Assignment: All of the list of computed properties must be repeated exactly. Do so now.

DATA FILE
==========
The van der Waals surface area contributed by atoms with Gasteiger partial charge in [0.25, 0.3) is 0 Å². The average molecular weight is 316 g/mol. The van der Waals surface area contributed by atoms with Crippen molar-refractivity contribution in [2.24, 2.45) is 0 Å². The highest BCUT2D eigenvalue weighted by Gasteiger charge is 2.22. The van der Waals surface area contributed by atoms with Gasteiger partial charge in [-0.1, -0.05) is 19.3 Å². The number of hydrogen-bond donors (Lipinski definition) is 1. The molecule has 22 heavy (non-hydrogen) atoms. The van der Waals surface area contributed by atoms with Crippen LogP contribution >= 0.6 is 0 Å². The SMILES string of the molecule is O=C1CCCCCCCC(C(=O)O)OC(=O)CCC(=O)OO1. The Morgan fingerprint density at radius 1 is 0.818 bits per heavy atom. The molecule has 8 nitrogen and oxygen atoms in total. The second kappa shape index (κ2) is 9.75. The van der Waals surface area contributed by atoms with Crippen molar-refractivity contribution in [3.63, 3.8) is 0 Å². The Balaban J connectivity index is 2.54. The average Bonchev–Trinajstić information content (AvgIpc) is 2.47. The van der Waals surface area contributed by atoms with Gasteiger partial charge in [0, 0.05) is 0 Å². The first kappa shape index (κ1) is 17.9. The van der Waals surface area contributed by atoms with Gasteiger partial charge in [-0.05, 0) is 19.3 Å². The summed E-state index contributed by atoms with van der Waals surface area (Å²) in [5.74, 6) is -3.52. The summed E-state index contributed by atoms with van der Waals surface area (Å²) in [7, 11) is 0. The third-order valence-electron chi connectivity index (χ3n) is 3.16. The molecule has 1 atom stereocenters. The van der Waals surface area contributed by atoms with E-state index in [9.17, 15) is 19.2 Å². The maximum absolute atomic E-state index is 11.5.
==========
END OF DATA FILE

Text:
The van der Waals surface area contributed by atoms with Gasteiger partial charge in [0.25, 0.3) is 0 Å². The average molecular weight is 316 g/mol. The van der Waals surface area contributed by atoms with Crippen molar-refractivity contribution in [2.24, 2.45) is 0 Å². The highest BCUT2D eigenvalue weighted by Gasteiger charge is 2.22. The van der Waals surface area contributed by atoms with Gasteiger partial charge in [-0.1, -0.05) is 19.3 Å². The number of hydrogen-bond donors (Lipinski definition) is 1. The molecule has 22 heavy (non-hydrogen) atoms. The van der Waals surface area contributed by atoms with Crippen LogP contribution >= 0.6 is 0 Å². The SMILES string of the molecule is O=C1CCCCCCCC(C(=O)O)OC(=O)CCC(=O)OO1. The Morgan fingerprint density at radius 1 is 0.818 bits per heavy atom. The molecule has 8 nitrogen and oxygen atoms in total. The second kappa shape index (κ2) is 9.75. The van der Waals surface area contributed by atoms with Crippen molar-refractivity contribution in [3.63, 3.8) is 0 Å². The Balaban J connectivity index is 2.54. The average Bonchev–Trinajstić information content (AvgIpc) is 2.47. The van der Waals surface area contributed by atoms with Gasteiger partial charge in [0, 0.05) is 0 Å². The first kappa shape index (κ1) is 17.9. The van der Waals surface area contributed by atoms with Gasteiger partial charge in [-0.05, 0) is 19.3 Å². The summed E-state index contributed by atoms with van der Waals surface area (Å²) in [5.74, 6) is -3.52. The summed E-state index contributed by atoms with van der Waals surface area (Å²) in [7, 11) is 0. The third-order valence-electron chi connectivity index (χ3n) is 3.16. The molecule has 1 atom stereocenters. The van der Waals surface area contributed by atoms with E-state index in [9.17, 15) is 19.2 Å². The maximum absolute atomic E-state index is 11.5.